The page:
thoughts and observations of a privacy, security and internet researcher, activist, and policy advisor

Wednesday, March 10, 2010

Google in Italy: Brandeis in New England 2.0

Marc Rotenberg from EPIC has an interesting commentary on the Google court case in Italy:
I don't think this is really a case about ISP liability at all. It is a case about the use of a person's image, without their consent, that generates commercial value for someone else. That is the essence of the Italian law at issue in this case. It is also how the right of privacy was first established in the United States.
After a comparison of how the right to privacy was born in the U.S. and first endorsed by a New York Court in 1905, Marc goes on to set the record straight on the current case in Italy:
It is significant also in the Italian case that defamation charges against the Google execs were dropped. That was an appropriate recognition of the freedom of expression interests in the case and tracks the distinction between the Google execs being responsible for the content of the speech (they were not) and the Google execs deriving commercial value from the continued display of the video (they did). That distinction, which has been missed by virtually every commentator on this case, makes clear that the Italian court had a good understanding of the freedom of expression concerns. He just didn't believe that absolved Google of all liability.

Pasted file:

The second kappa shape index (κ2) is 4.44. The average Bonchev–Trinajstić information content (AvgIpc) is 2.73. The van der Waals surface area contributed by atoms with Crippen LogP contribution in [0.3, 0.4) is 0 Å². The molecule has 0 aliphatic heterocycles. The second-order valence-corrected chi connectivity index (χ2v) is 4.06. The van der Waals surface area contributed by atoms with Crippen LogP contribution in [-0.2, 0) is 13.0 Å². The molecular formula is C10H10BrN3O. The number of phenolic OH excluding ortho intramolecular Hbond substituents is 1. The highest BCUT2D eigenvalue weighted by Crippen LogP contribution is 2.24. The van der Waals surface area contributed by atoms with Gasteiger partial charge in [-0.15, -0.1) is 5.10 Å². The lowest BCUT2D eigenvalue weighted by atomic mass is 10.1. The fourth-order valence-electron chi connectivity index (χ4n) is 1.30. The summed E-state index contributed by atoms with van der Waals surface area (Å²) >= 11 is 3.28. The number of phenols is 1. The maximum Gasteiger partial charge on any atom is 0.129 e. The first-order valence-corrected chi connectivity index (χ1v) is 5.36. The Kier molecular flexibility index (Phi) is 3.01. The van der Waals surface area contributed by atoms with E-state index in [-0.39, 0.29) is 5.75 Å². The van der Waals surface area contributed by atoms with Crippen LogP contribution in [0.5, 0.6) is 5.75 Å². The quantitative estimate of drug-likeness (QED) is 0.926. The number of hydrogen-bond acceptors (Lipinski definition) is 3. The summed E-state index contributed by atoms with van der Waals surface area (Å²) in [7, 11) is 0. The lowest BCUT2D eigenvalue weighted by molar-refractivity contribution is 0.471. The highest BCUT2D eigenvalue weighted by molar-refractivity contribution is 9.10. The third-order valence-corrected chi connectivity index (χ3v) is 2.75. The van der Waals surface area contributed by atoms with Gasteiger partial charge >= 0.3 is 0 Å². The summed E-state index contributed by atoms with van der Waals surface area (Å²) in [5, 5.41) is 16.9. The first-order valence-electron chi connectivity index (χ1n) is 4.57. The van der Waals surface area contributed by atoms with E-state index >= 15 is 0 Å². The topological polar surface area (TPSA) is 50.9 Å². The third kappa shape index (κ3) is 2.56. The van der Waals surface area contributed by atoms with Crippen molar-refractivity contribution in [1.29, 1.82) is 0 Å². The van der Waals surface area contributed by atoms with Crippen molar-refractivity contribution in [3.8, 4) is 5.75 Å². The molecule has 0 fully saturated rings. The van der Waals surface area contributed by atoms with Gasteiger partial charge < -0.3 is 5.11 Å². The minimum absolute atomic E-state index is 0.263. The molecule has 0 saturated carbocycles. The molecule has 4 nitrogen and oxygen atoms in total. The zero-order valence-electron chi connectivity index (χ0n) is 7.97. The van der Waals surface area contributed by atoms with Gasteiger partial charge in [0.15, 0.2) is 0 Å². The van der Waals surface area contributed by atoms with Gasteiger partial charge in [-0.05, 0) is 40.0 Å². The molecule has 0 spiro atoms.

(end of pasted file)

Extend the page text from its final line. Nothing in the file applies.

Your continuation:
(via Bruce Schneier)


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10/3/10 11:17


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